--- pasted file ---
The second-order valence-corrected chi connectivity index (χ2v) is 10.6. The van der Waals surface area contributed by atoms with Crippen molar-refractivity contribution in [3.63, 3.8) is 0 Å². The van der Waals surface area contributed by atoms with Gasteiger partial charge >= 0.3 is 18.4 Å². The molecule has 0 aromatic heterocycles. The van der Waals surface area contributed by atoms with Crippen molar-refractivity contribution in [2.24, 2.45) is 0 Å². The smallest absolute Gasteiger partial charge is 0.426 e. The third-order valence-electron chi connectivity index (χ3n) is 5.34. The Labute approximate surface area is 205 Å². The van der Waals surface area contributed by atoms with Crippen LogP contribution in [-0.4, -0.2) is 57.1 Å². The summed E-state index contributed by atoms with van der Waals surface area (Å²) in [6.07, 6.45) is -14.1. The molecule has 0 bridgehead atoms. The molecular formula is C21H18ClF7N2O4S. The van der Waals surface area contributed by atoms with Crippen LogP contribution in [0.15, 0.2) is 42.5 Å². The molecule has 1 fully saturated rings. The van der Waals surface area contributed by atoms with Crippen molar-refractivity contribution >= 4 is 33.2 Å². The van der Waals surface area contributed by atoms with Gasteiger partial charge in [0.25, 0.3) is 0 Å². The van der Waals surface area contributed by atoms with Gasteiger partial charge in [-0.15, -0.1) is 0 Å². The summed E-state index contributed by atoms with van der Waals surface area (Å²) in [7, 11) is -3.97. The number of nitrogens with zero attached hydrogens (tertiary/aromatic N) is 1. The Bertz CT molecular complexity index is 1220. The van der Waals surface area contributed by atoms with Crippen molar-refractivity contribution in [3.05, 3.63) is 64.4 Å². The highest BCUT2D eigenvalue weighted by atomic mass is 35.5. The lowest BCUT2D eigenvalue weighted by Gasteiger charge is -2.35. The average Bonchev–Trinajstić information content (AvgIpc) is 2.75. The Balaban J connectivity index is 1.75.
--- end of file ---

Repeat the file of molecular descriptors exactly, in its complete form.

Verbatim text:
The second-order valence-corrected chi connectivity index (χ2v) is 10.6. The van der Waals surface area contributed by atoms with Crippen molar-refractivity contribution in [3.63, 3.8) is 0 Å². The van der Waals surface area contributed by atoms with Gasteiger partial charge >= 0.3 is 18.4 Å². The molecule has 0 aromatic heterocycles. The van der Waals surface area contributed by atoms with Crippen molar-refractivity contribution in [2.24, 2.45) is 0 Å². The smallest absolute Gasteiger partial charge is 0.426 e. The third-order valence-electron chi connectivity index (χ3n) is 5.34. The Labute approximate surface area is 205 Å². The van der Waals surface area contributed by atoms with Crippen LogP contribution in [-0.4, -0.2) is 57.1 Å². The summed E-state index contributed by atoms with van der Waals surface area (Å²) in [6.07, 6.45) is -14.1. The molecule has 0 bridgehead atoms. The molecular formula is C21H18ClF7N2O4S. The van der Waals surface area contributed by atoms with Crippen LogP contribution in [0.15, 0.2) is 42.5 Å². The molecule has 1 fully saturated rings. The van der Waals surface area contributed by atoms with Crippen molar-refractivity contribution >= 4 is 33.2 Å². The van der Waals surface area contributed by atoms with Gasteiger partial charge in [0.25, 0.3) is 0 Å². The van der Waals surface area contributed by atoms with Gasteiger partial charge in [-0.15, -0.1) is 0 Å². The summed E-state index contributed by atoms with van der Waals surface area (Å²) in [7, 11) is -3.97. The number of nitrogens with zero attached hydrogens (tertiary/aromatic N) is 1. The Bertz CT molecular complexity index is 1220. The van der Waals surface area contributed by atoms with Crippen molar-refractivity contribution in [3.05, 3.63) is 64.4 Å². The highest BCUT2D eigenvalue weighted by atomic mass is 35.5. The lowest BCUT2D eigenvalue weighted by Gasteiger charge is -2.35. The average Bonchev–Trinajstić information content (AvgIpc) is 2.75. The Balaban J connectivity index is 1.75.